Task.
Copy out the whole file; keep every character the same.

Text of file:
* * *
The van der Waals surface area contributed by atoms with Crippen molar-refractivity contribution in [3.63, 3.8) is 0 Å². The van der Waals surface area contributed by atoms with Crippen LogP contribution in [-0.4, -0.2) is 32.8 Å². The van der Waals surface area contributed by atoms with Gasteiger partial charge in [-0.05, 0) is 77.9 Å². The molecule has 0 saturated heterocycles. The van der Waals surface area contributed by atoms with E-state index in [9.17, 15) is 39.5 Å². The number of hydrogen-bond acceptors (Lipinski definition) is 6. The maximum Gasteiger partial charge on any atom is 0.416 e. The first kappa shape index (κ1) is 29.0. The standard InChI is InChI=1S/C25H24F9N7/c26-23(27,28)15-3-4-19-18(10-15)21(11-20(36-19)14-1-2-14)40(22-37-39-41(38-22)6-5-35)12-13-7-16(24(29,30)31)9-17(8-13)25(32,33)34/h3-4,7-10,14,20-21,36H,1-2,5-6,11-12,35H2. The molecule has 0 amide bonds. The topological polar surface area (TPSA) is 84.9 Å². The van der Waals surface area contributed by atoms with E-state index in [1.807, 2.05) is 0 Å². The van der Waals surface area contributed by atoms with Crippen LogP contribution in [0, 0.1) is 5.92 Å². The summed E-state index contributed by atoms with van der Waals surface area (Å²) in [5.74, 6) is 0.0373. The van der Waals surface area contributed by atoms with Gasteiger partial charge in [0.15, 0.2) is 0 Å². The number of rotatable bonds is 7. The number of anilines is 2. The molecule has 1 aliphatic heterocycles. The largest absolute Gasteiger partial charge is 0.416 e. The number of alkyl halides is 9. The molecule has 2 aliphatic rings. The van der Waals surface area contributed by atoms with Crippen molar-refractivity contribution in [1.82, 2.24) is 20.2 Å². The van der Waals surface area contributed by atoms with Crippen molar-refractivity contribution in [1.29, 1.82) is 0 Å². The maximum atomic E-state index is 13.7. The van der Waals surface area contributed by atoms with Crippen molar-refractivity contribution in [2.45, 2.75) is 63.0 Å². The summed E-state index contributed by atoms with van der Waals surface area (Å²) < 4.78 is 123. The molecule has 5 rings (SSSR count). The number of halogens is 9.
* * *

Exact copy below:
The van der Waals surface area contributed by atoms with Crippen molar-refractivity contribution in [3.63, 3.8) is 0 Å². The van der Waals surface area contributed by atoms with Crippen LogP contribution in [-0.4, -0.2) is 32.8 Å². The van der Waals surface area contributed by atoms with Gasteiger partial charge in [-0.05, 0) is 77.9 Å². The molecule has 0 saturated heterocycles. The van der Waals surface area contributed by atoms with E-state index in [9.17, 15) is 39.5 Å². The number of hydrogen-bond acceptors (Lipinski definition) is 6. The maximum Gasteiger partial charge on any atom is 0.416 e. The first kappa shape index (κ1) is 29.0. The standard InChI is InChI=1S/C25H24F9N7/c26-23(27,28)15-3-4-19-18(10-15)21(11-20(36-19)14-1-2-14)40(22-37-39-41(38-22)6-5-35)12-13-7-16(24(29,30)31)9-17(8-13)25(32,33)34/h3-4,7-10,14,20-21,36H,1-2,5-6,11-12,35H2. The molecule has 0 amide bonds. The topological polar surface area (TPSA) is 84.9 Å². The van der Waals surface area contributed by atoms with E-state index in [1.807, 2.05) is 0 Å². The van der Waals surface area contributed by atoms with Crippen LogP contribution in [0, 0.1) is 5.92 Å². The summed E-state index contributed by atoms with van der Waals surface area (Å²) in [5.74, 6) is 0.0373. The van der Waals surface area contributed by atoms with Gasteiger partial charge in [0.15, 0.2) is 0 Å². The number of rotatable bonds is 7. The number of anilines is 2. The molecule has 1 aliphatic heterocycles. The largest absolute Gasteiger partial charge is 0.416 e. The number of alkyl halides is 9. The molecule has 2 aliphatic rings. The van der Waals surface area contributed by atoms with Crippen molar-refractivity contribution in [1.82, 2.24) is 20.2 Å². The van der Waals surface area contributed by atoms with Crippen molar-refractivity contribution in [1.29, 1.82) is 0 Å². The maximum atomic E-state index is 13.7. The van der Waals surface area contributed by atoms with Crippen molar-refractivity contribution in [2.45, 2.75) is 63.0 Å². The summed E-state index contributed by atoms with van der Waals surface area (Å²) < 4.78 is 123. The molecule has 5 rings (SSSR count). The number of halogens is 9.